10.18.2005 12:32pm
The point is that "reasonably equivalent value" doesn't necessarily mean an asset that can be included in the debtor's estate. Cancellation of a pre-existing debt can also be reasonably equivalent value under the right circumstances. Obviously, the trustee would rather get the cash back and let the debt be reinstated, and that's why these transactions get avoided.

It's entirely possible for a debtor to pay a pre-existing debt in an arm's-length transaction, with the creditor taking in good faith, and yet the transaction still constitutes actual fraud as to the remaining creditors.
10.18.2005 12:41pm
Unnamed Co-Conspirator:
When did the allegedly fraudulent transfer occur? If within the limitations period under the BR Code, then I think the Trustee can proceed under either the BR Code or applicable state law; if outside the limitations period under the BR Code, then the Trustee has to use state law. Check it out to be sure, but I think that's the answer.
10.18.2005 1:54pm
Scipio (mail) (www):
This is one hypothetical question whose provenance is quite intriguing. The only situations I can come up with where it might occur are thoroughly outlandish.
10.18.2005 5:32pm
Haven (mail):
It seems to me quite clear that if a transferee of a transfer that is attacked under the UFTA actual fraud provision has a defense under UFTA 8(a), then the TIB cannot recover against the transferee on a 544(b) theory. BC 544(b) only gives the TIB the power to avoid a transfer that is voidable under nonbankruptcy law, and if the UFTA 8(a) defense applies then the transfer is not voidable under nonbankruptcy.

You said: "And UFTA section 8 is a remedy provision rather than a substantive provision,..." Two problems with that assertion.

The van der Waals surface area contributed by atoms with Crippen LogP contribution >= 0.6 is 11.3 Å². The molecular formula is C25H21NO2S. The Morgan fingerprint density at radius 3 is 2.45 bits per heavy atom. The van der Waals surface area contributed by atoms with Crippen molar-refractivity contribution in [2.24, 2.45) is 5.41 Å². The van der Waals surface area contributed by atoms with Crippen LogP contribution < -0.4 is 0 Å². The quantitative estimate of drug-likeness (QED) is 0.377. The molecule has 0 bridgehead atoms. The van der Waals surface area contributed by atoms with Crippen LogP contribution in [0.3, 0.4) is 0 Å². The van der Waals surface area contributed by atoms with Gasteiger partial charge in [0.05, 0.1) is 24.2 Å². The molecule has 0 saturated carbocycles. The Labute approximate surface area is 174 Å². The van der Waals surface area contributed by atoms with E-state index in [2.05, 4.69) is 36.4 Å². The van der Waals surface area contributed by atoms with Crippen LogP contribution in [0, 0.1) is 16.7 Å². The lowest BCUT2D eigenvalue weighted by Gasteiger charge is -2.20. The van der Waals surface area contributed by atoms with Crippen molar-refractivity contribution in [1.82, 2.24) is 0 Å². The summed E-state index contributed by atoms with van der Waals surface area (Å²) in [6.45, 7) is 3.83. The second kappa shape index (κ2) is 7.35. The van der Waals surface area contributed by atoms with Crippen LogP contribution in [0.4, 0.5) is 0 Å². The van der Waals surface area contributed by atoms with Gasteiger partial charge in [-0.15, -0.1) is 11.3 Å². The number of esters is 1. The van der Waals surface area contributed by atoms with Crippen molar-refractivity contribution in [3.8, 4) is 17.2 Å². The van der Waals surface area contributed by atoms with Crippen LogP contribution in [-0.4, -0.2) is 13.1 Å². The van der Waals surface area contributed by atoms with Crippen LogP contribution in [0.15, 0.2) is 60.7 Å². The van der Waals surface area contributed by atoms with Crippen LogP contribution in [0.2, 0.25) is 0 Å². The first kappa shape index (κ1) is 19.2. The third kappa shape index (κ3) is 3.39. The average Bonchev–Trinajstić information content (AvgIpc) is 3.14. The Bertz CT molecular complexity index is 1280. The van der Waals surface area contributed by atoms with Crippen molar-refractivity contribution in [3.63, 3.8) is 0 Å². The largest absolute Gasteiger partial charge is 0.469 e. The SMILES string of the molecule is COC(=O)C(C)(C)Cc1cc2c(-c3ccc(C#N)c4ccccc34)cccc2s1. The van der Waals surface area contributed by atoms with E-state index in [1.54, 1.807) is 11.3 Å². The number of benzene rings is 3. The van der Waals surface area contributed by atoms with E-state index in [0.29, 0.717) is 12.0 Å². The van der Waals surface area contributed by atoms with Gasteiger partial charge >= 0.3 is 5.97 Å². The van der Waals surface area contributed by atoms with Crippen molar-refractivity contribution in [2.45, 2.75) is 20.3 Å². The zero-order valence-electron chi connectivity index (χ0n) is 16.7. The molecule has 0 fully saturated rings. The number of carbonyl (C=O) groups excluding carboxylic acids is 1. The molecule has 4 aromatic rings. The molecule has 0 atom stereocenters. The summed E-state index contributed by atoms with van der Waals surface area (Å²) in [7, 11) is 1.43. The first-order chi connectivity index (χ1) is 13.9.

First, that assertion isn't true under the better reading. UFTA 8 is captioned "Defenses, Liability, and Protection of Transferee"; UFTA 7 is devoted to "Remedies". Hence UFTA 8(a) should be read as a substantive defense, not merely a limitation on remedies. It is true that UFTA 8(a) literally says that a transfer is not "voidable" if the specified conditions are met; it doesn't say that the transfer is not "fraudulent under this act"; and so a literalist might argue that UFTA 8(a) merely precludes avoidance but not other remedies. But that reading doesn't make any substantive sense that I can discern. Moreover, the UFTA repeatedly uses the term "voidable" as a synonym for "fraudulent under this act", e.g., UFTA 8(e), (f). The Cardozo Law Review did a symposium on UFTA in the late 1980s, and Paul Shupack pointed out this and other blips in the drafting.

Second, even if UFTA 8(a) were read merely to preclude avoidance but not other remedies, so what? BC 544(b) gives a TIB rights against a transfer only if nonbankruptcy law renders that transfer avoidable. If UFTA provided that the transferee of a particular transfer is liable for money damages but the transfer isn't avoidable, BC 544(b) wouldn't give the TIB any rights with respect to that transfer.

Baird and Jackson pointed out in one of their early articles on avoidance that there's no evident bankruptcy policy for expanding nonbankruptcy fraudulent transfer entitlements merely because a bankruptcy case has been filed (by contrast with preferences). One may spit on the grave of Moore v. Bay, but why strain to make the problem worse.
10.20.2005 12:58am
Haven (mail):
P.S. I expect that you'd be likely to encounter more interested and knowledgeable eyes if you posted this on the UCCLAW-L or BANKR-UNLV mailing lists:
10.20.2005 1:10am
Mamuski (mail) (www):
I see pretty good a website, that`s the stuff !
Regards from napalone mamuski
11.11.2005 5:11pm